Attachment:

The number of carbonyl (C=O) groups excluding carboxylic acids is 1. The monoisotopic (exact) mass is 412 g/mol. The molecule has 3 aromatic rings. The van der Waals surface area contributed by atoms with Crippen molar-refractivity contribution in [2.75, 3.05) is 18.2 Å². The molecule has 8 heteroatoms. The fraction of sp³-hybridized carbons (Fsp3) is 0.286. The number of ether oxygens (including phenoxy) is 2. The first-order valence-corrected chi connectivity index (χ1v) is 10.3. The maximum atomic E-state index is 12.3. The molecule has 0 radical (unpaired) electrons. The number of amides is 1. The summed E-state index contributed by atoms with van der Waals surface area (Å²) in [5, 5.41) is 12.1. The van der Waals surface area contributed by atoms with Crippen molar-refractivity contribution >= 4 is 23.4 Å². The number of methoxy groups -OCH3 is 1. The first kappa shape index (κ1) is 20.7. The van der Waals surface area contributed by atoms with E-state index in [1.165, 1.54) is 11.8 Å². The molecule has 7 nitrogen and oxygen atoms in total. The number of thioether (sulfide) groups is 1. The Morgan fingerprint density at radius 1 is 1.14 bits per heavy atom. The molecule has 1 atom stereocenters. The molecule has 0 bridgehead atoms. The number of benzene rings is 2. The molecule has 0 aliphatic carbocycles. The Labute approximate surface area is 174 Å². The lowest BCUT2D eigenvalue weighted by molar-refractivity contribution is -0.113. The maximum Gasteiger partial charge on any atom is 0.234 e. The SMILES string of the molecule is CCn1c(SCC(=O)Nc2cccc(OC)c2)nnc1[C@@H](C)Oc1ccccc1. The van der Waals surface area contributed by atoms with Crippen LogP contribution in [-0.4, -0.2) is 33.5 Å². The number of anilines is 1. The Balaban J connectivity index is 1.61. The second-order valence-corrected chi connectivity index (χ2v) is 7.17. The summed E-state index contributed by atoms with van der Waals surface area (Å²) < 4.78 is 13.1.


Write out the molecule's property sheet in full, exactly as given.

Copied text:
The number of carbonyl (C=O) groups excluding carboxylic acids is 1. The monoisotopic (exact) mass is 412 g/mol. The molecule has 3 aromatic rings. The van der Waals surface area contributed by atoms with Crippen molar-refractivity contribution in [2.75, 3.05) is 18.2 Å². The molecule has 8 heteroatoms. The fraction of sp³-hybridized carbons (Fsp3) is 0.286. The number of ether oxygens (including phenoxy) is 2. The first-order valence-corrected chi connectivity index (χ1v) is 10.3. The maximum atomic E-state index is 12.3. The molecule has 0 radical (unpaired) electrons. The number of amides is 1. The summed E-state index contributed by atoms with van der Waals surface area (Å²) in [5, 5.41) is 12.1. The van der Waals surface area contributed by atoms with Crippen molar-refractivity contribution >= 4 is 23.4 Å². The number of methoxy groups -OCH3 is 1. The first kappa shape index (κ1) is 20.7. The van der Waals surface area contributed by atoms with E-state index in [1.165, 1.54) is 11.8 Å². The molecule has 7 nitrogen and oxygen atoms in total. The number of thioether (sulfide) groups is 1. The Morgan fingerprint density at radius 1 is 1.14 bits per heavy atom. The molecule has 1 atom stereocenters. The molecule has 0 bridgehead atoms. The number of benzene rings is 2. The molecule has 0 aliphatic carbocycles. The Labute approximate surface area is 174 Å². The lowest BCUT2D eigenvalue weighted by molar-refractivity contribution is -0.113. The maximum Gasteiger partial charge on any atom is 0.234 e. The SMILES string of the molecule is CCn1c(SCC(=O)Nc2cccc(OC)c2)nnc1[C@@H](C)Oc1ccccc1. The van der Waals surface area contributed by atoms with Crippen LogP contribution in [-0.4, -0.2) is 33.5 Å². The number of anilines is 1. The Balaban J connectivity index is 1.61. The second-order valence-corrected chi connectivity index (χ2v) is 7.17. The summed E-state index contributed by atoms with van der Waals surface area (Å²) < 4.78 is 13.1.